“Avoid judgmental comments, like, ‘What you had to do was awful,’” says Capt. Wanda Finch, a division chief and program manager at the Defense Centers of Excellence for Psychological Health and Traumatic Brain Injury. Finch is also a representative for the Real Warriors Campaign, a multimedia public awareness effort designed to encourage help-seeking behavior among service members, veterans and their families. “You might think it’s sympathetic, but we want to stay away from taglines like, ‘War is hell,’ or other clichés.”
What to Say
1. Ask before throwing a welcome-home party.
“When they’re ready, or even before they return, ask how they would feel about a small, welcome-home gathering of close friends,” says Jamie Lynn De Coster, 31, who deployed to the Arabian Gulf, South China Sea, Iraq and Afghanistan, among other places, with the U.S. Navy. “Family and friends often want to gather around the returning service member, celebrate their return and just want to be near them. But the truth is, we don’t want the Budweiser parade. Look at the soldier’s face in that commercial — my veteran friends and I interpreted that not as happy surprise, but as being totally overwhelmed.”
2. Give updates on fellow troops from a vet’s unit.
“Keep in mind that the majority of a veteran’s unit is still going to be in combat if he gets injured and sent home,” says Michael Schlitz, 37, a Purple Heart recipient who lost both hands and the vision in his left eye when a propane tank exploded during a road-clearing mission in southern Baghdad in 2007. The Army veteran spent six months in the intensive care unit and an additional four months in the burn ward while recovering from his injuries. “Vets are going to want to hear how their guys are doing. They still wish they could be with them. But because they’re not there, they’re going to want to make sure people are watching their backs, that they’re getting what they need.”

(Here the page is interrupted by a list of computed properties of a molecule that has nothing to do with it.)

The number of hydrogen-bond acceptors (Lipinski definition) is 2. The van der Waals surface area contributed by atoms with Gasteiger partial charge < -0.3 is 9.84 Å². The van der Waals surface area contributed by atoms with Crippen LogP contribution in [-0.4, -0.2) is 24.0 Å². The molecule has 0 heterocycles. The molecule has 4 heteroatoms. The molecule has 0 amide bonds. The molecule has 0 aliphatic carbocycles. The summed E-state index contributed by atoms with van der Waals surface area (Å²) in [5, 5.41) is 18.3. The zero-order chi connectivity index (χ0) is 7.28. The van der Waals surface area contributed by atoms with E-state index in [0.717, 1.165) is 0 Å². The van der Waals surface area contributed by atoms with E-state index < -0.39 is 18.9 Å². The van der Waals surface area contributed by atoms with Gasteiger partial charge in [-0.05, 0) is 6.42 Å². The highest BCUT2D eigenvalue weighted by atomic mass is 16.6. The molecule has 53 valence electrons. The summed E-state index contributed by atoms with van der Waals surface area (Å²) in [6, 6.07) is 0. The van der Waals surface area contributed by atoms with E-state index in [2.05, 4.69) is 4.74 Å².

3. Dole out the tough love when necessary.
“If you happen to reach a point where a guy is laying in bed, seven days a week, not doing anything, someone’s got to step in, slap him upside the head and say, ‘You’re still alive, you go forward and live for the people who don’t have that opportunity,’” says Tommy Clack, 67, a triple amputee and Vietnam War veteran.
4. Ask detailed questions relating to that individual.
“I don’t like when people ask, ‘What was it like?’ as if there’s a single answer that one individual could give that would cover the experience of everyone,” says David Eisler, 29, an Iraq and Afghanistan veteran. “It’s not meant as a stupid question, but it feels like quite the burden to answer for every single vet, especially if you’re being approached by a stranger. Start with more general questions — what did you do? when did you serve? — when talking to veterans you don’t already know.”
5. Go beyond saying, “Thank you for your service.”
“I’ve heard some veterans don’t like when civilians tell them, ‘Thank you for your service,’” says Liguori of Unite US. “It’s not offensive to them, but it creates a barrier, like civilians can just say thank you and it’s enough. Many vets are leaving the service and coming home from overseas struggling with unemployment or just not knowing what they want to do after the uniform. It’s hard for a guy who shot a machine gun for 15 months to come back home and see how shooting a machine gun applies to digital marketing. Veterans are finding it challenging to really transition to civilian life. They would rather hear, ‘Thank you for your service. How can I help you?’ since that second part gives civilians a way to find out how they can help.”